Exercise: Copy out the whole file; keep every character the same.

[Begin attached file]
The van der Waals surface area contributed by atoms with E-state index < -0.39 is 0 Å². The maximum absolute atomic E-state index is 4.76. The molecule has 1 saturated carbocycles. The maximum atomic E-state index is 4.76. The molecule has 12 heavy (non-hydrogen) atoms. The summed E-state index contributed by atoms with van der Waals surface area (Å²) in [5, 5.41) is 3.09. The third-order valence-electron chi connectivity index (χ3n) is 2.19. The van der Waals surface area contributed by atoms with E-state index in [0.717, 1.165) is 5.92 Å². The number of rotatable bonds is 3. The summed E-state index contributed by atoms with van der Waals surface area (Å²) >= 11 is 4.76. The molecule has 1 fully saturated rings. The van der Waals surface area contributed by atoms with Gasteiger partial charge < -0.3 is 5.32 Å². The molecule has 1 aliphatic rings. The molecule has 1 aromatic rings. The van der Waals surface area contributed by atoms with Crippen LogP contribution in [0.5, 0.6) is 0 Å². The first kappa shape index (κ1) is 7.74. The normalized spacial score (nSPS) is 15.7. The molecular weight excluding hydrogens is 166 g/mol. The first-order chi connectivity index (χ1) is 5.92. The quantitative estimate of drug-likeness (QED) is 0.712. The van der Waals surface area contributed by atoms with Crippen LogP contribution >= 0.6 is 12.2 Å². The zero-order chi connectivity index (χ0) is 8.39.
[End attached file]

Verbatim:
The van der Waals surface area contributed by atoms with E-state index < -0.39 is 0 Å². The maximum absolute atomic E-state index is 4.76. The molecule has 1 saturated carbocycles. The maximum atomic E-state index is 4.76. The molecule has 12 heavy (non-hydrogen) atoms. The summed E-state index contributed by atoms with van der Waals surface area (Å²) in [5, 5.41) is 3.09. The third-order valence-electron chi connectivity index (χ3n) is 2.19. The van der Waals surface area contributed by atoms with E-state index in [0.717, 1.165) is 5.92 Å². The number of rotatable bonds is 3. The summed E-state index contributed by atoms with van der Waals surface area (Å²) >= 11 is 4.76. The molecule has 1 fully saturated rings. The van der Waals surface area contributed by atoms with Gasteiger partial charge < -0.3 is 5.32 Å². The molecule has 1 aliphatic rings. The molecule has 1 aromatic rings. The van der Waals surface area contributed by atoms with Crippen LogP contribution in [0.5, 0.6) is 0 Å². The first kappa shape index (κ1) is 7.74. The normalized spacial score (nSPS) is 15.7. The molecular weight excluding hydrogens is 166 g/mol. The first-order chi connectivity index (χ1) is 5.92. The quantitative estimate of drug-likeness (QED) is 0.712. The van der Waals surface area contributed by atoms with Crippen LogP contribution >= 0.6 is 12.2 Å². The zero-order chi connectivity index (χ0) is 8.39.